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Republic of Ireland Long-Term Rating Lowered To 'AA-' On Higher Banking Sector Fiscal Costs; Outlook Negative

Publication date: 24-Aug-2010 16:52:13 EST


  • The projected fiscal cost to the Irish government of supporting the Irish financial sector has increased significantly above our prior estimates.
  • We are therefore lowering our long-term sovereign credit rating on the Republic of Ireland to 'AA-' from 'AA'.
  • The negative outlook reflects our view that a further downgrade is possible if the fiscal cost of supporting the banking sector rises further, or if other adverse economic developments weaken the government's ability to meet its medium-term fiscal objectives.
 
LONDON (Standard & Poor's) Aug. 24, 2010--Standard & Poor's Ratings Services 
said today that it lowered its long-term sovereign credit rating on the 
Republic of Ireland to 'AA-' from 'AA'. At the same time, the 'A-1+' 
short-term rating on the Republic was affirmed. The outlook is negative. The 
transfer and convertibility assessment remains 'AAA', as it is for all members 
of the European Economic and Monetary Union.
     The downgrade to 'AA-' applies to other ratings that are dependent on the 
sovereign credit rating on Ireland, including the issuer credit rating on the 
National Asset Management Agency (NAMA), and the senior unsecured debt ratings 
on government-guaranteed securities of Irish banks. 
     "The downgrade reflects our opinion that the rising budgetary cost of 
supporting the Irish financial sector will further weaken the government's 
fiscal flexibility over the medium term," said Standard & Poor's credit 
analyst Trevor Cullinan. In light of the recent announcement of new capital 
injections into Anglo Irish Bank Corp. Ltd. (BBB/Watch Neg/A-2), our updated 
projections suggest that Ireland's net general government debt will rise 
toward 113% of GDP in 2012. This is more than 1.5x the median for the average 
of eurozone sovereigns, and well above the debt burdens we project for 
similarly rated eurozone sovereigns such as Belgium (98%; Kingdom of; 
AA+/Stable/A-1+) and Spain (65%; Kingdom of; AA/Negative/A-1+). 
     After a decade of rapid credit growth, which in our view greatly 
increased the risk profile of Irish banks, the Irish government has adopted 
what we view as a proactive and transparent approach to dealing with the 
financial sector's difficulties. We believe this should help foster a gradual 
recovery of the Irish economy over the medium term. Nonetheless, we believe 
that the government's support of the banking sector represents a substantial 
and increasing fiscal burden, which in our view will be slow to unwind. 
     We have increased our estimate of the cumulative total cost to the 
government of providing support to the banking sector from about ?80 billion 
(50% of GDP; see "Ireland Rating Lowered To 'AA' On Potential Fiscal Cost Of 
Weakening Banking Sector Asset Quality; Outlook Negative," published June 8, 
2009, on RatingsDirect), to ?90 billion (58% of GDP). For details on how our 
2010 estimate of Ireland's general government debt compares to official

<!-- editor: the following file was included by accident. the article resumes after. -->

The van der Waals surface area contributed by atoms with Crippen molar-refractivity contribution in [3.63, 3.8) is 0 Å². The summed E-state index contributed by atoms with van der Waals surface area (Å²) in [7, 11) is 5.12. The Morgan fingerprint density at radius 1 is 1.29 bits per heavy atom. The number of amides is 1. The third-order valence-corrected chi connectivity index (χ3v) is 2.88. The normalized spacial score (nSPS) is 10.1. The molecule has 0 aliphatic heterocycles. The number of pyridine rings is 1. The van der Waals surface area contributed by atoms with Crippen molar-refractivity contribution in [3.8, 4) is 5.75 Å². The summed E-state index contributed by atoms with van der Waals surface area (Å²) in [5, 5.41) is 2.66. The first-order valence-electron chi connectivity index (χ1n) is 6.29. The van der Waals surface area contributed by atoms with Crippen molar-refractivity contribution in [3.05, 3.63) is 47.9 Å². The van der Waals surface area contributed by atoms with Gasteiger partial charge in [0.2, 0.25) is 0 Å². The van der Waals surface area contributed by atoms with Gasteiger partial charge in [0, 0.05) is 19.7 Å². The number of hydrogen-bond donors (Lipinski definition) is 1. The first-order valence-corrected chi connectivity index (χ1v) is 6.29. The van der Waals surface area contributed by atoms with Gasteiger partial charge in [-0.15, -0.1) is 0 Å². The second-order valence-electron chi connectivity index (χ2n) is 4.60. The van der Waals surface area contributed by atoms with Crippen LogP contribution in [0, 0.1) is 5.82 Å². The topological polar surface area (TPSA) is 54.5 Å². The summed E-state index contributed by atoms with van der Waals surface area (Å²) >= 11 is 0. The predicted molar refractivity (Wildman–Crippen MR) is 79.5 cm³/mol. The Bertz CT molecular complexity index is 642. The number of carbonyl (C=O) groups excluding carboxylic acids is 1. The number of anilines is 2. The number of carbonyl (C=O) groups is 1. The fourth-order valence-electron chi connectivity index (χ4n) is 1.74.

estimates, see Standard & Poor's commentary "Explaining Standard & Poor's 
Adjustments To Ireland's Public Debt Data," also published today. 
     Our estimate includes two main components: the upper end of our estimate 
of the capital we expect to be provided by the Irish government to improve the 
solvency of financial institutions, and the liabilities we expect the 
government to incur in exchange for impaired loans acquired from the banks.
     We have increased our estimate of the cost to the Irish government of 
recapitalizing financial institutions to ?45 billion-?50 billion (29%-32% of 
GDP) from ?30 billion-?35 billion (19%-22% of GDP). 
     "The negative outlook reflects our view that the rating could be lowered 
again if--as a result of its support for the financial sector or due to a more 
sluggish economic recovery--the government's fiscal performance improves more 
slowly than we currently assume," said Mr. Cullinan. Conversely, the outlook 
could be revised to stable if the Irish government looks more likely to 
achieve its fiscal target for the underlying general government deficit of 
less than 3% of GDP by 2014, or if the banking sector stabilizes more quickly 
and at a lower fiscal cost to the government than we now think likely. 
 
RELATED CRITERIA AND RESEARCH
     Complete ratings information is available to RatingsDirect subscribers on 
the Global Credit Portal at www.globalcreditportal.com and RatingsDirect 
subscribers at www.ratingsdirect.com. All ratings affected by this rating 
action can be found on Standard & Poor's public Web site at 
www.standardandpoors.com. Use the Ratings search box located in the left 
column.  Alternatively, call one of the following Standard & Poor's numbers: 
Client Support Europe (44) 20-7176-7176; London Press Office (44) 
20-7176-3605; Paris (33) 1-4420-6708; Frankfurt (49) 69-33-999-225; Stockholm 
(46) 8-440-5914; or Moscow (7) 495-783-4011.
Primary Credit Analyst:Trevor Cullinan, London (44) 20-7176-7110;
trevor_cullinan@standardandpoors.com
Secondary Credit Analyst:John Chambers, CFA, New York (1) 212-438-7344;
john_chambers@standardandpoors.com
Additional Contact:Sovereign Ratings;
SovereignLondon@standardandpoors.com

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